Managing Anxiety

Students will often use the words anxiety and stress interchangeably but there is a huge difference between being stressed and dealing with anxiety. Anxiety is a response to a perceived danger or threat to one’s well-being or self-esteem.

For college students, fear of not doing well in classes, problems with roommates and friends, relationship difficulties and concern about the future can be the source of serious anxiety. While the same things can trigger both anxiety and stress, anxiety can make getting through each day very difficult and sometimes agonizing.

Anxiety disorders are the most common of emotional disorders and affect more than 20 million Americans each year. According to the 2016 USD Student Health Survey, almost 23% of USD students report feeling overwhelming anxiety at some point in the past two weeks — however those that sought help from the USD Counseling Center found their anxiety more manageable.

Take a mental health screening

Anxiety symptoms include: 

Panic Attack symptoms include:    

  • Feelings of apprehension or dread       
  • Constant worrying
  • Trouble concentrating
  • Feeling tense and jumpy
  • Thinking the worst
  • Irritability
  • Watching for signs of danger
  • Mind going blank
  • Pounding heart
  • Stomachaches
  • Headaches
  • Dizziness
  • Tremors
  • Difficulty sleeping
  • Fatigue
  • Muscle tension


  • Overwhelming panic
  • Feeling of losing control
  • Heart pounding (this may feel like a heart attack)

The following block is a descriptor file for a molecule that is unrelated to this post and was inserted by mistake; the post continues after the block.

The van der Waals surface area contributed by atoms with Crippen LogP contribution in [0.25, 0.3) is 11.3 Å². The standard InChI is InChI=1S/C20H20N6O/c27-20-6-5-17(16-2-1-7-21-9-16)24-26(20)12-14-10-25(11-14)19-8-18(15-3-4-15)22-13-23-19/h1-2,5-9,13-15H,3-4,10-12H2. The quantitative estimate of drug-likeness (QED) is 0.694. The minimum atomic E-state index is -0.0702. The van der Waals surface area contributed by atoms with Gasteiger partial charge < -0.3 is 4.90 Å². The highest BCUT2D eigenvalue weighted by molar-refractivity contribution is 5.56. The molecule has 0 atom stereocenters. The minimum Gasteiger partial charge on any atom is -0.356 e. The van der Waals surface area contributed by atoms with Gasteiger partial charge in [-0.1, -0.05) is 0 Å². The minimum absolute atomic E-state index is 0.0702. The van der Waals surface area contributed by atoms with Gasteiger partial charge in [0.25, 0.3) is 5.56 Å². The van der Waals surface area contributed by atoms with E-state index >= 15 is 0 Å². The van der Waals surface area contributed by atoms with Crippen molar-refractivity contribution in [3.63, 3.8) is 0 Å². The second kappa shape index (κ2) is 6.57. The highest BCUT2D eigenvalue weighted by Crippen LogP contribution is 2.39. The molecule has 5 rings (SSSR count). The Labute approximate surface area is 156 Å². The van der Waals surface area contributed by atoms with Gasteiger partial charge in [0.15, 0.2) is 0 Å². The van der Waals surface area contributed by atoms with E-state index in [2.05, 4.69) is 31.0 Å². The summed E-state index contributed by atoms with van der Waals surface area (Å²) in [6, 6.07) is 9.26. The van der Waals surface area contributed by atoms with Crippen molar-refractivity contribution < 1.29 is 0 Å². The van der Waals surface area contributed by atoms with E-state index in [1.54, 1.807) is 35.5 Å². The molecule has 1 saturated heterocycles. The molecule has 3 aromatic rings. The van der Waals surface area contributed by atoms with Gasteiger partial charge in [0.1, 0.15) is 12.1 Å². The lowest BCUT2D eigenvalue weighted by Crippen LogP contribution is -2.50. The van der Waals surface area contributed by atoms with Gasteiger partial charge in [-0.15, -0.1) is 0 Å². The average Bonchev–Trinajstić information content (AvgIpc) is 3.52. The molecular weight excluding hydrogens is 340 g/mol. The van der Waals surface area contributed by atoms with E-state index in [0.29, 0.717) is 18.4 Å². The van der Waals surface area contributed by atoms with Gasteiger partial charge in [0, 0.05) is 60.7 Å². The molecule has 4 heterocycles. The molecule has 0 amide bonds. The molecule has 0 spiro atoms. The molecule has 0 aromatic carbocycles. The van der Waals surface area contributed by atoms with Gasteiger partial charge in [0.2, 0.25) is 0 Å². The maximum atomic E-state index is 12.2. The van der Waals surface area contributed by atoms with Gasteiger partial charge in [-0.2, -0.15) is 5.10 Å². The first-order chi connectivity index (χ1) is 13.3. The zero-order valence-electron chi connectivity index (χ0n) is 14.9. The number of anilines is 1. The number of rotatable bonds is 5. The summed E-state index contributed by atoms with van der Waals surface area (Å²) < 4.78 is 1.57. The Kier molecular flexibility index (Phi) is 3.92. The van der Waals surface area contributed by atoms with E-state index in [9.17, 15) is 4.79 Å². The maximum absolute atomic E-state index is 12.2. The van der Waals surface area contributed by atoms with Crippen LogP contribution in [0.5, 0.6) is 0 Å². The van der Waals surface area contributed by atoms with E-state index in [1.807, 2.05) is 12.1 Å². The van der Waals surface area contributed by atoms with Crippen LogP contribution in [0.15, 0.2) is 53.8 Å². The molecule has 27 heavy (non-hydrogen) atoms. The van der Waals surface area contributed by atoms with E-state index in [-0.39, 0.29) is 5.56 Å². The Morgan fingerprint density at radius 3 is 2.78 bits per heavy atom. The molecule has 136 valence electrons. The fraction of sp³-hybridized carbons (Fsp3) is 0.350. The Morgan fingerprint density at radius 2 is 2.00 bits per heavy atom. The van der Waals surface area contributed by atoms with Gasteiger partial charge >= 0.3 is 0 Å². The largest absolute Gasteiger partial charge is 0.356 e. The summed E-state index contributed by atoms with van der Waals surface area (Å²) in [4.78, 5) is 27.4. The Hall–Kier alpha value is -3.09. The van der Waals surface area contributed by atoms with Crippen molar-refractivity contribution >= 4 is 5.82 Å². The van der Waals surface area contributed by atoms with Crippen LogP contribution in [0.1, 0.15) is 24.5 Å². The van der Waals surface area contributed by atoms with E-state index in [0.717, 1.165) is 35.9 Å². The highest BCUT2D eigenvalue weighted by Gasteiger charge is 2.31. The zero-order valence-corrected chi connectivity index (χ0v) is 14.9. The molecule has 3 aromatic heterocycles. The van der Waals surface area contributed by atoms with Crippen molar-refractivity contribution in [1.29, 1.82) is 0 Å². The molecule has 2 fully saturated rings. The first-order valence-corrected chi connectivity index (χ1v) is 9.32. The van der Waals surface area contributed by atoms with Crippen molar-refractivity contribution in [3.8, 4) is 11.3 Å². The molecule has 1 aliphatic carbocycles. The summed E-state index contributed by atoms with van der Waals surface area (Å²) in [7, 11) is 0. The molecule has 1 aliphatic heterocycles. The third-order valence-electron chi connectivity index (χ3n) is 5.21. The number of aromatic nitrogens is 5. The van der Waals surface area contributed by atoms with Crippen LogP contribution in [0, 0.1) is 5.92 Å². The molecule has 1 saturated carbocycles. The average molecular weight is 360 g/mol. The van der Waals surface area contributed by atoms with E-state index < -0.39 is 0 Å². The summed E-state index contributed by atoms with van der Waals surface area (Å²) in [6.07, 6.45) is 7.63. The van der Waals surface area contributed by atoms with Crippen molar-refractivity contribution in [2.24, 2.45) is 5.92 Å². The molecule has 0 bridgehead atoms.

• Feeling like you are going to pass out
  • Trouble breathing
  • Hyperventilating
  • Shaking
  • Nausea or upset stomach
  • Feeling out of touch with reality






Tips for Managing Anxiety:

  1. Meditation and yoga, both have been shown to calm the mind and body. Take a look at what we are doing here on campus and how you can get involved through Campus Recreation with yoga instruction, meditation seminars and a class on the Practice of Mindful Happiness.Sleeping
  2. Develop a healthier and more balanced diet. Junk food, caffeine, alcohol, drugs and cigarettes can have a negative impact on your mood and can increase our anxiety.
  3. Develop stress management and time management skills. These will be helpful in lowering your stress and keeping yourself from feeling overwhelmed. Deep breathing will help lower your heart rate. Breathe in through your nose and out through your mouth. Then slowly exhale as you count to 10. Deep breathing is a skill and the more you practice the more effective it will become. To help you practice, try listening to our audio guide to deep breathing.
  4. Try to get 7-8 hours of sleep.

You can also try using some of these positive coping skills!

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What if trying to manage my anxiety on my own isn’t working?

Many students who are dealing with anxiety find it challenging to manage their anxiety on their own. If you are having a hard time getting through your day due to your anxiety level it may be time to come to the Counseling Center and talk with a therapist.

The Counseling Center is a confidential resource open Monday – Friday 8:30am-5pm, with extended hours until 6pm on Wednesday during fall and spring semesters. The easiest way to secure an initial consultation is by making a same- or next-day appointment via the Wellness Portal. Students can also call or come by the Counseling Center to arrange for an appointment.

Contact the USD Counseling Center

I need to talk with someone now and the Counseling Center is closed!

If you have an urgent matter or are having thoughts of suicide and the Counseling Center is closed, you can speak with a counselor after-hours by calling the Counseling Center at 619-260-4655, then press ‘1’ to be connected to the counselor on call.